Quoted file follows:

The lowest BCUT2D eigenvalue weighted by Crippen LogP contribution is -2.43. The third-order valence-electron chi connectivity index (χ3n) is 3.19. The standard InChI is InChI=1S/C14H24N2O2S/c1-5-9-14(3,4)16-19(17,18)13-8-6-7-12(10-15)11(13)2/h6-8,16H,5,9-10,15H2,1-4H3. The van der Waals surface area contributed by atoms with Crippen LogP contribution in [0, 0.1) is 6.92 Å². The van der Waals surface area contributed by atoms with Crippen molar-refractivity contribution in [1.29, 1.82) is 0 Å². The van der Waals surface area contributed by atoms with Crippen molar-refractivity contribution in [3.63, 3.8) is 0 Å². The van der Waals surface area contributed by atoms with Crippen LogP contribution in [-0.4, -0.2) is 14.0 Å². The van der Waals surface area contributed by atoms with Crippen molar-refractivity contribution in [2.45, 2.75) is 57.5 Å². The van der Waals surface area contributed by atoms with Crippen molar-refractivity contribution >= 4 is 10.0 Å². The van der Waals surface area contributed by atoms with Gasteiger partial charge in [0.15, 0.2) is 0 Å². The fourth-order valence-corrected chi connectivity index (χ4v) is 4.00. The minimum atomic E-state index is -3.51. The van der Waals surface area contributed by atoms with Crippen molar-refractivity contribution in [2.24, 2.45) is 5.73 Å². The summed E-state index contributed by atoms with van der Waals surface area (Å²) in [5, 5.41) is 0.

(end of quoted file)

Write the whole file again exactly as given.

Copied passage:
The lowest BCUT2D eigenvalue weighted by Crippen LogP contribution is -2.43. The third-order valence-electron chi connectivity index (χ3n) is 3.19. The standard InChI is InChI=1S/C14H24N2O2S/c1-5-9-14(3,4)16-19(17,18)13-8-6-7-12(10-15)11(13)2/h6-8,16H,5,9-10,15H2,1-4H3. The van der Waals surface area contributed by atoms with Crippen LogP contribution in [0, 0.1) is 6.92 Å². The van der Waals surface area contributed by atoms with Crippen molar-refractivity contribution in [1.29, 1.82) is 0 Å². The van der Waals surface area contributed by atoms with Crippen molar-refractivity contribution in [3.63, 3.8) is 0 Å². The van der Waals surface area contributed by atoms with Crippen LogP contribution in [-0.4, -0.2) is 14.0 Å². The van der Waals surface area contributed by atoms with Crippen molar-refractivity contribution in [2.45, 2.75) is 57.5 Å². The van der Waals surface area contributed by atoms with Crippen molar-refractivity contribution >= 4 is 10.0 Å². The van der Waals surface area contributed by atoms with Gasteiger partial charge in [0.15, 0.2) is 0 Å². The fourth-order valence-corrected chi connectivity index (χ4v) is 4.00. The minimum atomic E-state index is -3.51. The van der Waals surface area contributed by atoms with Crippen molar-refractivity contribution in [2.24, 2.45) is 5.73 Å². The summed E-state index contributed by atoms with van der Waals surface area (Å²) in [5, 5.41) is 0.